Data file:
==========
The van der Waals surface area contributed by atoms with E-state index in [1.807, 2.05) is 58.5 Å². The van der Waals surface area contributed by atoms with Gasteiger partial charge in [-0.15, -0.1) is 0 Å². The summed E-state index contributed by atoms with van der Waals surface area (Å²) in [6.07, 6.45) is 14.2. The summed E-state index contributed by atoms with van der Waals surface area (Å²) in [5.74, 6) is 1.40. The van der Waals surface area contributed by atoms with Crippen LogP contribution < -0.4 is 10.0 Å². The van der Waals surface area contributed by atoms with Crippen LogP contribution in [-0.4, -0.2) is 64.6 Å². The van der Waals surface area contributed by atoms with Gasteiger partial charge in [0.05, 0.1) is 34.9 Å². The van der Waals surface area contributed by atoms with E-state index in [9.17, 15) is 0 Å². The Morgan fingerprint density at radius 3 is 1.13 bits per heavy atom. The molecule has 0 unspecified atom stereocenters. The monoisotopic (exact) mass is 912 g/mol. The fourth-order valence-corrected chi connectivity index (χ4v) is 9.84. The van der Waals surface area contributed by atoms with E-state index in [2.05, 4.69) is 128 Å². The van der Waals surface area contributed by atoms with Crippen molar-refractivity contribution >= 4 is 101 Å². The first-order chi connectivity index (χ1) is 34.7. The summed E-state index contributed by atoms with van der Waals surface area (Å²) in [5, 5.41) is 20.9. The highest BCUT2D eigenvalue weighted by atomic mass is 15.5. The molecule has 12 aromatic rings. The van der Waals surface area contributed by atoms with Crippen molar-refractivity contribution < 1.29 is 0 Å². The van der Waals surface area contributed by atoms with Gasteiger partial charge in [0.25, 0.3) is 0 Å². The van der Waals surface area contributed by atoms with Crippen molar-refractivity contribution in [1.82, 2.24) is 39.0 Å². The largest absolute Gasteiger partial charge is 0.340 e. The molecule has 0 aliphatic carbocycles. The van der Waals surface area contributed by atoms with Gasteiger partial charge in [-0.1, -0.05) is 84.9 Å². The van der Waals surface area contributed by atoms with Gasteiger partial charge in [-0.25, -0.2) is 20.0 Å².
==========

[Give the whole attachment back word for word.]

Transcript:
The van der Waals surface area contributed by atoms with E-state index in [1.807, 2.05) is 58.5 Å². The van der Waals surface area contributed by atoms with Gasteiger partial charge in [-0.15, -0.1) is 0 Å². The summed E-state index contributed by atoms with van der Waals surface area (Å²) in [6.07, 6.45) is 14.2. The summed E-state index contributed by atoms with van der Waals surface area (Å²) in [5.74, 6) is 1.40. The van der Waals surface area contributed by atoms with Crippen LogP contribution < -0.4 is 10.0 Å². The van der Waals surface area contributed by atoms with Crippen LogP contribution in [-0.4, -0.2) is 64.6 Å². The van der Waals surface area contributed by atoms with Gasteiger partial charge in [0.05, 0.1) is 34.9 Å². The van der Waals surface area contributed by atoms with E-state index in [9.17, 15) is 0 Å². The Morgan fingerprint density at radius 3 is 1.13 bits per heavy atom. The molecule has 0 unspecified atom stereocenters. The monoisotopic (exact) mass is 912 g/mol. The fourth-order valence-corrected chi connectivity index (χ4v) is 9.84. The van der Waals surface area contributed by atoms with E-state index in [2.05, 4.69) is 128 Å². The van der Waals surface area contributed by atoms with Crippen molar-refractivity contribution >= 4 is 101 Å². The first-order chi connectivity index (χ1) is 34.7. The summed E-state index contributed by atoms with van der Waals surface area (Å²) in [5, 5.41) is 20.9. The highest BCUT2D eigenvalue weighted by atomic mass is 15.5. The molecule has 12 aromatic rings. The van der Waals surface area contributed by atoms with Crippen molar-refractivity contribution < 1.29 is 0 Å². The van der Waals surface area contributed by atoms with Gasteiger partial charge in [0.25, 0.3) is 0 Å². The van der Waals surface area contributed by atoms with Crippen molar-refractivity contribution in [1.82, 2.24) is 39.0 Å². The largest absolute Gasteiger partial charge is 0.340 e. The molecule has 0 aliphatic carbocycles. The van der Waals surface area contributed by atoms with Gasteiger partial charge in [-0.1, -0.05) is 84.9 Å². The van der Waals surface area contributed by atoms with Gasteiger partial charge in [-0.25, -0.2) is 20.0 Å².